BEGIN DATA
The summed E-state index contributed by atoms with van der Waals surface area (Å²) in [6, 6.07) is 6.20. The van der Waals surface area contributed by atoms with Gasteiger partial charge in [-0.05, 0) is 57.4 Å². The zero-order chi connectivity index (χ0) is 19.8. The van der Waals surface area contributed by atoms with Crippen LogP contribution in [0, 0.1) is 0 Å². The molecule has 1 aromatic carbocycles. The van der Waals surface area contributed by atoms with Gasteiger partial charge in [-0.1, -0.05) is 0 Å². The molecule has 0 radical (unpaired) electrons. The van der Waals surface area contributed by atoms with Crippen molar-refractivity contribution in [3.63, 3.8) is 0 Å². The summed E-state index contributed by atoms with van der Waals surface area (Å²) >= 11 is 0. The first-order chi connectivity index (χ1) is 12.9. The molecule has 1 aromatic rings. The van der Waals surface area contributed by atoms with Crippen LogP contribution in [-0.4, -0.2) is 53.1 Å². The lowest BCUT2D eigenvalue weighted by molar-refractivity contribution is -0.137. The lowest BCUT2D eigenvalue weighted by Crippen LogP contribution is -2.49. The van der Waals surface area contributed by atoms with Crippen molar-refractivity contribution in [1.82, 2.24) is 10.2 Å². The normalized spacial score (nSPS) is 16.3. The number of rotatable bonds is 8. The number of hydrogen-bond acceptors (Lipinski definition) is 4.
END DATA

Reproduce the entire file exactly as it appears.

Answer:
The summed E-state index contributed by atoms with van der Waals surface area (Å²) in [6, 6.07) is 6.20. The van der Waals surface area contributed by atoms with Gasteiger partial charge in [-0.05, 0) is 57.4 Å². The zero-order chi connectivity index (χ0) is 19.8. The van der Waals surface area contributed by atoms with Crippen LogP contribution in [0, 0.1) is 0 Å². The molecule has 1 aromatic carbocycles. The van der Waals surface area contributed by atoms with Gasteiger partial charge in [-0.1, -0.05) is 0 Å². The molecule has 0 radical (unpaired) electrons. The van der Waals surface area contributed by atoms with Crippen molar-refractivity contribution in [3.63, 3.8) is 0 Å². The summed E-state index contributed by atoms with van der Waals surface area (Å²) >= 11 is 0. The first-order chi connectivity index (χ1) is 12.9. The molecule has 1 aromatic rings. The van der Waals surface area contributed by atoms with Crippen LogP contribution in [-0.4, -0.2) is 53.1 Å². The lowest BCUT2D eigenvalue weighted by molar-refractivity contribution is -0.137. The lowest BCUT2D eigenvalue weighted by Crippen LogP contribution is -2.49. The van der Waals surface area contributed by atoms with Crippen molar-refractivity contribution in [1.82, 2.24) is 10.2 Å². The normalized spacial score (nSPS) is 16.3. The number of rotatable bonds is 8. The number of hydrogen-bond acceptors (Lipinski definition) is 4.